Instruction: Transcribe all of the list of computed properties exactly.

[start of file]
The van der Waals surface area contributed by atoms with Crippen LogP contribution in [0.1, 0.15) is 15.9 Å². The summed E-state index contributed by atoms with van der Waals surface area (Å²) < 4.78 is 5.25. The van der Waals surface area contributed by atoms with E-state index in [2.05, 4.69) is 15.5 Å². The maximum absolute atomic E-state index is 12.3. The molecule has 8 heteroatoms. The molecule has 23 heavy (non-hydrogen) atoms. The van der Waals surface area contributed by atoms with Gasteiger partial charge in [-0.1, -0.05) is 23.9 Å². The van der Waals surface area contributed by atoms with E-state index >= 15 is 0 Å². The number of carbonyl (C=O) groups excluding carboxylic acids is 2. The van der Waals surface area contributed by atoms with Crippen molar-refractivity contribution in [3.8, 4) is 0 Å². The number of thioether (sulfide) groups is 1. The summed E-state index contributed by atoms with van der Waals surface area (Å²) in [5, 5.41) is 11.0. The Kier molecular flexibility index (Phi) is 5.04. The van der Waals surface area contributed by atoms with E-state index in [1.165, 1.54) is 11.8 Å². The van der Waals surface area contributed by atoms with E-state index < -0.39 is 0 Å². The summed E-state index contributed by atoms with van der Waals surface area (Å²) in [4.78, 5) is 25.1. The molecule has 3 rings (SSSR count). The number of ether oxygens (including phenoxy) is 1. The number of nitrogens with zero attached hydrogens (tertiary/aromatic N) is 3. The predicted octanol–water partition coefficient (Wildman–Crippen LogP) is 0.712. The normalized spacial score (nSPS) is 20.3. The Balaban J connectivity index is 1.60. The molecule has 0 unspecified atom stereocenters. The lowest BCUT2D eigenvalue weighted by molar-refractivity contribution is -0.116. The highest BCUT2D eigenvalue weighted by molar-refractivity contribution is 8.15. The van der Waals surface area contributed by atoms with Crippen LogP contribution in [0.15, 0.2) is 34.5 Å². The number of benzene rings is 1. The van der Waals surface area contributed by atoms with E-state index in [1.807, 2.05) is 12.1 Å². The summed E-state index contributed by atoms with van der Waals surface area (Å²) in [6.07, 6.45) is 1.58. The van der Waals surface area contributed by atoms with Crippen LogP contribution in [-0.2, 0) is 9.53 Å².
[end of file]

The van der Waals surface area contributed by atoms with Crippen LogP contribution in [0.1, 0.15) is 15.9 Å². The summed E-state index contributed by atoms with van der Waals surface area (Å²) < 4.78 is 5.25. The van der Waals surface area contributed by atoms with E-state index in [2.05, 4.69) is 15.5 Å². The maximum absolute atomic E-state index is 12.3. The molecule has 8 heteroatoms. The molecule has 23 heavy (non-hydrogen) atoms. The van der Waals surface area contributed by atoms with Gasteiger partial charge in [-0.1, -0.05) is 23.9 Å². The van der Waals surface area contributed by atoms with E-state index >= 15 is 0 Å². The number of carbonyl (C=O) groups excluding carboxylic acids is 2. The van der Waals surface area contributed by atoms with Crippen molar-refractivity contribution in [3.8, 4) is 0 Å². The number of thioether (sulfide) groups is 1. The summed E-state index contributed by atoms with van der Waals surface area (Å²) in [5, 5.41) is 11.0. The Kier molecular flexibility index (Phi) is 5.04. The van der Waals surface area contributed by atoms with E-state index in [1.165, 1.54) is 11.8 Å². The van der Waals surface area contributed by atoms with E-state index < -0.39 is 0 Å². The summed E-state index contributed by atoms with van der Waals surface area (Å²) in [4.78, 5) is 25.1. The molecule has 3 rings (SSSR count). The number of ether oxygens (including phenoxy) is 1. The number of nitrogens with zero attached hydrogens (tertiary/aromatic N) is 3. The predicted octanol–water partition coefficient (Wildman–Crippen LogP) is 0.712. The normalized spacial score (nSPS) is 20.3. The Balaban J connectivity index is 1.60. The molecule has 0 unspecified atom stereocenters. The lowest BCUT2D eigenvalue weighted by molar-refractivity contribution is -0.116. The highest BCUT2D eigenvalue weighted by molar-refractivity contribution is 8.15. The van der Waals surface area contributed by atoms with Crippen LogP contribution in [0.15, 0.2) is 34.5 Å². The number of benzene rings is 1. The van der Waals surface area contributed by atoms with E-state index in [1.807, 2.05) is 12.1 Å². The summed E-state index contributed by atoms with van der Waals surface area (Å²) in [6.07, 6.45) is 1.58. The van der Waals surface area contributed by atoms with Crippen LogP contribution in [-0.2, 0) is 9.53 Å².